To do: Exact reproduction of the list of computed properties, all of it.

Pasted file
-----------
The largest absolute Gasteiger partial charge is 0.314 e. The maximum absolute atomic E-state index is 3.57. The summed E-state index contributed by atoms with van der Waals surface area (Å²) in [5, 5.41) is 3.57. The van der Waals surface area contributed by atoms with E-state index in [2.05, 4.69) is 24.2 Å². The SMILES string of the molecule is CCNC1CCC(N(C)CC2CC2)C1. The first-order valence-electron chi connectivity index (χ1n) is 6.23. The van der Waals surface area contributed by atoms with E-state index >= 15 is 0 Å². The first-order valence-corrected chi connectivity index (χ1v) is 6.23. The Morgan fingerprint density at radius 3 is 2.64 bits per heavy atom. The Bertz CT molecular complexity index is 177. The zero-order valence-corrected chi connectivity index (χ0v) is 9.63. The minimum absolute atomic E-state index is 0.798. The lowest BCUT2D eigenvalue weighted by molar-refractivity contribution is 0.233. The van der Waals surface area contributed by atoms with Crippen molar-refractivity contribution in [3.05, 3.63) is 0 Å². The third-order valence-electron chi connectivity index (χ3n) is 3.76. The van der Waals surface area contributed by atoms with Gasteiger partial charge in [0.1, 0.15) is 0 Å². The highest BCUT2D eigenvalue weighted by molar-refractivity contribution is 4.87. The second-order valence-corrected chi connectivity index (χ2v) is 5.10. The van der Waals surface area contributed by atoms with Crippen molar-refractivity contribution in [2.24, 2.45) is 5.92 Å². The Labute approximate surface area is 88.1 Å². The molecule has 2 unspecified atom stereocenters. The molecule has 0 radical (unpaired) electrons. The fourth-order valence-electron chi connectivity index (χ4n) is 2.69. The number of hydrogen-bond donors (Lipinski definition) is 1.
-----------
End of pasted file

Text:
The largest absolute Gasteiger partial charge is 0.314 e. The maximum absolute atomic E-state index is 3.57. The summed E-state index contributed by atoms with van der Waals surface area (Å²) in [5, 5.41) is 3.57. The van der Waals surface area contributed by atoms with E-state index in [2.05, 4.69) is 24.2 Å². The SMILES string of the molecule is CCNC1CCC(N(C)CC2CC2)C1. The first-order valence-electron chi connectivity index (χ1n) is 6.23. The van der Waals surface area contributed by atoms with E-state index >= 15 is 0 Å². The first-order valence-corrected chi connectivity index (χ1v) is 6.23. The Morgan fingerprint density at radius 3 is 2.64 bits per heavy atom. The Bertz CT molecular complexity index is 177. The zero-order valence-corrected chi connectivity index (χ0v) is 9.63. The minimum absolute atomic E-state index is 0.798. The lowest BCUT2D eigenvalue weighted by molar-refractivity contribution is 0.233. The van der Waals surface area contributed by atoms with Crippen molar-refractivity contribution in [3.05, 3.63) is 0 Å². The third-order valence-electron chi connectivity index (χ3n) is 3.76. The van der Waals surface area contributed by atoms with Gasteiger partial charge in [0.1, 0.15) is 0 Å². The highest BCUT2D eigenvalue weighted by molar-refractivity contribution is 4.87. The second-order valence-corrected chi connectivity index (χ2v) is 5.10. The van der Waals surface area contributed by atoms with Crippen molar-refractivity contribution in [2.24, 2.45) is 5.92 Å². The Labute approximate surface area is 88.1 Å². The molecule has 2 unspecified atom stereocenters. The molecule has 0 radical (unpaired) electrons. The fourth-order valence-electron chi connectivity index (χ4n) is 2.69. The number of hydrogen-bond donors (Lipinski definition) is 1.